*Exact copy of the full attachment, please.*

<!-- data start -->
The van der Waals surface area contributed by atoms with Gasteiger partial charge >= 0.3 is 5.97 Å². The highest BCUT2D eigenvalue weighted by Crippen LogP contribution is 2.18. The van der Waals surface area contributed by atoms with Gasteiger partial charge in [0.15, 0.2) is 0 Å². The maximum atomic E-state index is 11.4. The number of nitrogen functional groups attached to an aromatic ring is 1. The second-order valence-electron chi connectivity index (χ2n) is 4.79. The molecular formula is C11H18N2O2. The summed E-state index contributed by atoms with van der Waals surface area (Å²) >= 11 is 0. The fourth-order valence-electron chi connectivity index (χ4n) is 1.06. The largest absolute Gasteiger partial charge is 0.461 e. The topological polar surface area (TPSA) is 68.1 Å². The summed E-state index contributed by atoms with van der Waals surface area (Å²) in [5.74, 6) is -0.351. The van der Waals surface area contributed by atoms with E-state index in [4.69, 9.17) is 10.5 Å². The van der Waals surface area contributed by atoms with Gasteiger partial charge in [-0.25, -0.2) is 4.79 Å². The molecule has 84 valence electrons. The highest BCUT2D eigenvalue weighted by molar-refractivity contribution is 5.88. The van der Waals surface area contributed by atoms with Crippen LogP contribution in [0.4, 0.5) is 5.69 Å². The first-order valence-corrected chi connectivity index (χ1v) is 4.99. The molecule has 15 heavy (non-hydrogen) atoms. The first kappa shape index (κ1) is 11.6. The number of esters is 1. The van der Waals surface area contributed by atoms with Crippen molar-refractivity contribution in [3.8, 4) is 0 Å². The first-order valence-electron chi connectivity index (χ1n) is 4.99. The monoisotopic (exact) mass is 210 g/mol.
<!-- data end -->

The van der Waals surface area contributed by atoms with Gasteiger partial charge >= 0.3 is 5.97 Å². The highest BCUT2D eigenvalue weighted by Crippen LogP contribution is 2.18. The van der Waals surface area contributed by atoms with Gasteiger partial charge in [0.15, 0.2) is 0 Å². The maximum atomic E-state index is 11.4. The number of nitrogen functional groups attached to an aromatic ring is 1. The second-order valence-electron chi connectivity index (χ2n) is 4.79. The molecular formula is C11H18N2O2. The summed E-state index contributed by atoms with van der Waals surface area (Å²) >= 11 is 0. The fourth-order valence-electron chi connectivity index (χ4n) is 1.06. The largest absolute Gasteiger partial charge is 0.461 e. The topological polar surface area (TPSA) is 68.1 Å². The summed E-state index contributed by atoms with van der Waals surface area (Å²) in [5.74, 6) is -0.351. The van der Waals surface area contributed by atoms with E-state index in [4.69, 9.17) is 10.5 Å². The van der Waals surface area contributed by atoms with Gasteiger partial charge in [-0.25, -0.2) is 4.79 Å². The molecule has 84 valence electrons. The highest BCUT2D eigenvalue weighted by molar-refractivity contribution is 5.88. The van der Waals surface area contributed by atoms with Crippen LogP contribution in [0.4, 0.5) is 5.69 Å². The first-order valence-corrected chi connectivity index (χ1v) is 4.99. The molecule has 15 heavy (non-hydrogen) atoms. The first kappa shape index (κ1) is 11.6. The number of esters is 1. The van der Waals surface area contributed by atoms with Crippen molar-refractivity contribution in [3.8, 4) is 0 Å². The first-order valence-electron chi connectivity index (χ1n) is 4.99. The monoisotopic (exact) mass is 210 g/mol.